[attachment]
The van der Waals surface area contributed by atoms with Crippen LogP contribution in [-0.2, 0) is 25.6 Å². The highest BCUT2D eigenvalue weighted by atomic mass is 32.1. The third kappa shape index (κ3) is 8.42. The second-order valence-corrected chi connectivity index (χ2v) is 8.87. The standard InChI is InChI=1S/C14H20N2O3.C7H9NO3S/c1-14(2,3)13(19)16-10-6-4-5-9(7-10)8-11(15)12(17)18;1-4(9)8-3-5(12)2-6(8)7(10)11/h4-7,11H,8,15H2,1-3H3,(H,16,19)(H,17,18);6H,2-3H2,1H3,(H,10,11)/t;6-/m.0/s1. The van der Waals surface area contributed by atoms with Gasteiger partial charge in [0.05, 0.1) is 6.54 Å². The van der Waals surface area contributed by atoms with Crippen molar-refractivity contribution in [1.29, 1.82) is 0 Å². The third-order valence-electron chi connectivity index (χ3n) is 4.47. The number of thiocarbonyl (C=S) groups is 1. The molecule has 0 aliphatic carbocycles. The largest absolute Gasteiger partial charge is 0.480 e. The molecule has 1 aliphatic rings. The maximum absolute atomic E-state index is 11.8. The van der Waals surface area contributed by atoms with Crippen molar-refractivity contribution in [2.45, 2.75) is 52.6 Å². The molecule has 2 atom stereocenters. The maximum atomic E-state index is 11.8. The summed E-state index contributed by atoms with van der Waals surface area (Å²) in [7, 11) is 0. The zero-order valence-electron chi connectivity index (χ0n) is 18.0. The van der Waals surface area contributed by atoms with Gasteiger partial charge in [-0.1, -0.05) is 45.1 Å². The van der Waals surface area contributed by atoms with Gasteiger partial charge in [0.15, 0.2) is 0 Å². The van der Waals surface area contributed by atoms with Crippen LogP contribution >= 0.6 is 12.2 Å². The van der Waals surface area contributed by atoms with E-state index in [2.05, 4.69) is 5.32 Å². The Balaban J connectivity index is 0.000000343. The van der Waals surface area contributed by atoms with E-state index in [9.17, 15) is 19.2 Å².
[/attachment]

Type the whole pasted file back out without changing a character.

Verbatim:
The van der Waals surface area contributed by atoms with Crippen LogP contribution in [-0.2, 0) is 25.6 Å². The highest BCUT2D eigenvalue weighted by atomic mass is 32.1. The third kappa shape index (κ3) is 8.42. The second-order valence-corrected chi connectivity index (χ2v) is 8.87. The standard InChI is InChI=1S/C14H20N2O3.C7H9NO3S/c1-14(2,3)13(19)16-10-6-4-5-9(7-10)8-11(15)12(17)18;1-4(9)8-3-5(12)2-6(8)7(10)11/h4-7,11H,8,15H2,1-3H3,(H,16,19)(H,17,18);6H,2-3H2,1H3,(H,10,11)/t;6-/m.0/s1. The van der Waals surface area contributed by atoms with Gasteiger partial charge in [0.05, 0.1) is 6.54 Å². The van der Waals surface area contributed by atoms with Crippen molar-refractivity contribution in [1.29, 1.82) is 0 Å². The third-order valence-electron chi connectivity index (χ3n) is 4.47. The number of thiocarbonyl (C=S) groups is 1. The molecule has 0 aliphatic carbocycles. The largest absolute Gasteiger partial charge is 0.480 e. The molecule has 1 aliphatic rings. The maximum absolute atomic E-state index is 11.8. The van der Waals surface area contributed by atoms with Crippen molar-refractivity contribution in [2.45, 2.75) is 52.6 Å². The molecule has 2 atom stereocenters. The maximum atomic E-state index is 11.8. The summed E-state index contributed by atoms with van der Waals surface area (Å²) in [7, 11) is 0. The zero-order valence-electron chi connectivity index (χ0n) is 18.0. The van der Waals surface area contributed by atoms with Gasteiger partial charge in [-0.1, -0.05) is 45.1 Å². The van der Waals surface area contributed by atoms with Gasteiger partial charge in [0.15, 0.2) is 0 Å². The van der Waals surface area contributed by atoms with Crippen LogP contribution >= 0.6 is 12.2 Å². The van der Waals surface area contributed by atoms with E-state index in [2.05, 4.69) is 5.32 Å². The Balaban J connectivity index is 0.000000343. The van der Waals surface area contributed by atoms with E-state index in [9.17, 15) is 19.2 Å².